NEW YORK, NY. — Babies often come down with respiratory infections, but research suggests the infant immune system is much stronger than most would believe. Researchers from Columbia University find the infant immune system beats the adult immune system when fighting off new pathogens.
According to the research team, while babies are prone to pathogens like influenza and respiratory syncytial virus, this is mostly because it’s the first time their young bodies are experiencing these viruses.
“Adults don’t get sick as often because we’ve recorded memories of these viruses that protect us,” says Donna Farber, PhD, professor of microbiology & immunology and the George H. Humphreys II Professor of Surgical Sciences at Columbia University Vagelos College of Physicians and Surgeons, in a press release. “Whereas everything the baby encounters is new to them.”
For this latest work, Dr. Farber and her team decided to “level the playing field” between adult and infant immune systems by only looking at immune responses to a new pathogen. That way, adults’ “immunological memory advantages” wouldn’t provide grown-ups with a headstart on stopping the foreign invader.
Infant T cells detect lower levels of a virus and mount a strong defense
The team collected naive T cells — immune cells that have not encountered actual pathogens — from infant and adult mice. They placed the cells inside an adult mouse infected with a novel virus.
The researchers observed infant T cells did a better job of killing the virus than older and more experienced T cells in the adult mice. In addition, the naive T cells from the infant rodents could detect lower virus levels than the adult cells and proliferate at a faster rate. The result was sending a more enormous immune response to infection sites and “rapidly building a strong defense against the virus.” When researchers replicated the study with human adult/infant T cells, they found similar findings.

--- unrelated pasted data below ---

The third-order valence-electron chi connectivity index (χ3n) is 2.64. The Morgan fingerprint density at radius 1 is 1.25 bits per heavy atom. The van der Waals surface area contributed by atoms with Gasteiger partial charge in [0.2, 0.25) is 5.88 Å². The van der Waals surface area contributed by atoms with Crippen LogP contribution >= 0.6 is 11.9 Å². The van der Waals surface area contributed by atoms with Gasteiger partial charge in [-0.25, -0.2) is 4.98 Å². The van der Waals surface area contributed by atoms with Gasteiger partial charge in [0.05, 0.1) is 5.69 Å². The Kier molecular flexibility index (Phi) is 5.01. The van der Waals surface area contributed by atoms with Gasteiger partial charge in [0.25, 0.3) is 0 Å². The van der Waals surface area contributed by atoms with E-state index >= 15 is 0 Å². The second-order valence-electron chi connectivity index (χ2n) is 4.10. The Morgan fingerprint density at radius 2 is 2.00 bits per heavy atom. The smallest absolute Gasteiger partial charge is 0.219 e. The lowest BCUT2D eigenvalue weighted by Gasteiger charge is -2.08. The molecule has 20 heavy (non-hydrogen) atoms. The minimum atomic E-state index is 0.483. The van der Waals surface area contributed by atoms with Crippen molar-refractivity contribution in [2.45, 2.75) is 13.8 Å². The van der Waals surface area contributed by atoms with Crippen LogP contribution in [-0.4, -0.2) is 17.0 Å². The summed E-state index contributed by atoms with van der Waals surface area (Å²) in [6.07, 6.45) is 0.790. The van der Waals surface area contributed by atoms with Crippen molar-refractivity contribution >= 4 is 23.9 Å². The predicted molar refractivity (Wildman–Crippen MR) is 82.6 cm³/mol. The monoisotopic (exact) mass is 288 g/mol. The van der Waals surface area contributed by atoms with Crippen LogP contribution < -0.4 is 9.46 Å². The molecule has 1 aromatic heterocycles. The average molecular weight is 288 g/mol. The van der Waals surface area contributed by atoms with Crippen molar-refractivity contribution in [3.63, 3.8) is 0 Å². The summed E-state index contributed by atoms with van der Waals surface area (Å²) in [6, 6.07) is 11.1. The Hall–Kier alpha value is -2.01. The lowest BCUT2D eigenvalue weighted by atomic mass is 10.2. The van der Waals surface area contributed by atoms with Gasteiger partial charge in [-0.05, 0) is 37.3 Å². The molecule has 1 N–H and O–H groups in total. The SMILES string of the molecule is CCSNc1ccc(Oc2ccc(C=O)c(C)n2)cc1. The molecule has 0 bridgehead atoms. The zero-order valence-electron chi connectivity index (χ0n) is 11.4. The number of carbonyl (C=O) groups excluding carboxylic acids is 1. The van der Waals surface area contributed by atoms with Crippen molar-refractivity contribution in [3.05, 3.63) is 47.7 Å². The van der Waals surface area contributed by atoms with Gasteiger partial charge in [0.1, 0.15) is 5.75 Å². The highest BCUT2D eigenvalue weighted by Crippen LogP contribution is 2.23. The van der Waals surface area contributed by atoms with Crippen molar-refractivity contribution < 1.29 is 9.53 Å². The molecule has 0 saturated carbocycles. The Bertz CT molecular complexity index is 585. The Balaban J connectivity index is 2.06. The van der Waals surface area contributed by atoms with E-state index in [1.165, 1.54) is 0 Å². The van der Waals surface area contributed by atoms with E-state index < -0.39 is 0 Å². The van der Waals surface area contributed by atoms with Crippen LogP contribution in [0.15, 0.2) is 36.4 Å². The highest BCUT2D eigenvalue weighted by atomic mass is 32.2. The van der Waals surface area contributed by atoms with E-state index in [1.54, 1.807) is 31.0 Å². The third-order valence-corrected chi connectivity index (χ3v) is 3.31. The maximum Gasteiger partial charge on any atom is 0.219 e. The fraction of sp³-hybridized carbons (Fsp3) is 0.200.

“What this is saying is that the infant’s immune system is robust, it’s efficient, and it can get rid of pathogens in early life,” Dr. Farber explains. “In some ways, it may be even better than the adult immune system, since it’s designed to respond to a multitude of new pathogens.”
Naive T cells could explain children’s COVID-19 vaccination responses
This also appears to be the case with COVID-19. “SARS-CoV-2 is new to absolutely everybody, so we’re now seeing a natural, side-by-side comparison of the adult and infant immune system,” Dr. Farber says. “And the kids are doing much better. Adults faced with a novel pathogen are slower to react. That gives the virus a chance to replicate more, and that’s when you get sick.”
These findings may partially explain why vaccinations are effective among kids. Their T cells are young and ready to produce strong immune responses.
“That is the time to get vaccines and you shouldn’t worry about getting multiple vaccines in that window,” Dr. Farber notes. “Any child living in the world, particularly before we started wearing masks, is exposed to a huge number of new antigens every day. They’re already handling multiple exposures.”
The study is published in Science Immunology.